Inflammatory bowel diseases are thought to develop as a result of dysregulation of the relationship that exists between the gut microbiota, host genetics and the immune system. The advent of culture-independent techniques has revolutionised the ability to characterise the role of the gut microbiota in health and disease based on the microbiota's genetic make-up. Inflammatory bowel diseases are characterised by dysbiosis which is an imbalance between pro- and anti-inflammatory bacteria and a reduction in bacterial diversity. Emerging data suggest that it is not only the presence of the gut microbiota but the functional activity of the microbiota that appears to play an important role in health and disease. Current strategies to manipulate therapeutically the gut microbiota using dietary modification, prebiotics, probiotics, antibiotics and faecal microbiota transplantation aim to restore the balance to a state of normobiosis. However, the ability of such strategies to correct dysbiosis and thereby achieve therapeutic benefit is yet to be fully characterised.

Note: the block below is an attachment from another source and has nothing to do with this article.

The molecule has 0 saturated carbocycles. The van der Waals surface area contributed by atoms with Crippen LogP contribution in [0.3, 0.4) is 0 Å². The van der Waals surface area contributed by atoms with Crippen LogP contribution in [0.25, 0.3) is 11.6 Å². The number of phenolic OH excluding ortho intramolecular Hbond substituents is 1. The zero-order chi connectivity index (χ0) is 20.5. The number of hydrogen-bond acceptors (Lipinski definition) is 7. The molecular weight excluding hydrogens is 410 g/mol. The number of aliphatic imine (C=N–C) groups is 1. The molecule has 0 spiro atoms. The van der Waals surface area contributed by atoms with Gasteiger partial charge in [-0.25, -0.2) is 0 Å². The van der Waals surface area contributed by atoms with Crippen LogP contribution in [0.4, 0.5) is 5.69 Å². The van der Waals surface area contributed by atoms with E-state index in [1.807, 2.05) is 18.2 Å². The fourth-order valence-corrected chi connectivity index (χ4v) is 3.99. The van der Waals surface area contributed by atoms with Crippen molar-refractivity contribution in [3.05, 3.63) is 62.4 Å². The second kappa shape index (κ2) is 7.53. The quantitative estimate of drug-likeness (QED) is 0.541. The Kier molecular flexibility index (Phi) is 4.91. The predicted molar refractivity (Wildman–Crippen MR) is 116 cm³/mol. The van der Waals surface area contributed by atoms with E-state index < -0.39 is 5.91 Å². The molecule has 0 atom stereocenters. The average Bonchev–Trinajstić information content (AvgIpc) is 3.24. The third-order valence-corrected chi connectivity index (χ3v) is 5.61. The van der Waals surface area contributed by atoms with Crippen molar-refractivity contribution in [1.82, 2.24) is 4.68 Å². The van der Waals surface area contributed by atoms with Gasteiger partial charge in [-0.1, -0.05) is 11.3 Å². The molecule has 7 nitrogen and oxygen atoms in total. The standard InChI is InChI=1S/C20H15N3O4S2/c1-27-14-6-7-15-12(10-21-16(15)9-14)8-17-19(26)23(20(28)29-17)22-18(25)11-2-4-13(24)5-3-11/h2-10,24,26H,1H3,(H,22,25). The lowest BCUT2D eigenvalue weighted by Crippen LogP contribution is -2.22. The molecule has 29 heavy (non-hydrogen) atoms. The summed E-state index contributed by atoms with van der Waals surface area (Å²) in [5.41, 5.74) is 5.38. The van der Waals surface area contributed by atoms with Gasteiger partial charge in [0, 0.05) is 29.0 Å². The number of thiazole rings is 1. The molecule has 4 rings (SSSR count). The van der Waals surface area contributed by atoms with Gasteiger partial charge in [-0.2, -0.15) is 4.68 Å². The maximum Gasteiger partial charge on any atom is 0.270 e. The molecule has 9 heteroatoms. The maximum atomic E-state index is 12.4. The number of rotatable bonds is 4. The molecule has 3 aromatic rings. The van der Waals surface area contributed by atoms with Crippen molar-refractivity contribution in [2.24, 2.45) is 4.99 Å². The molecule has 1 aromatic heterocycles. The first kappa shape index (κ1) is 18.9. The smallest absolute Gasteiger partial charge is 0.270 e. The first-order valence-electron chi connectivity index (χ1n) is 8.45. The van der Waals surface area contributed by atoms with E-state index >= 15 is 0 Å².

Keywords: Crohn disease; antibiotics; faecal microbiota transplantation; microbiota; prebiotics; probiotics; ulcerative colitis.
© 2016 Royal Australasian College of Physicians.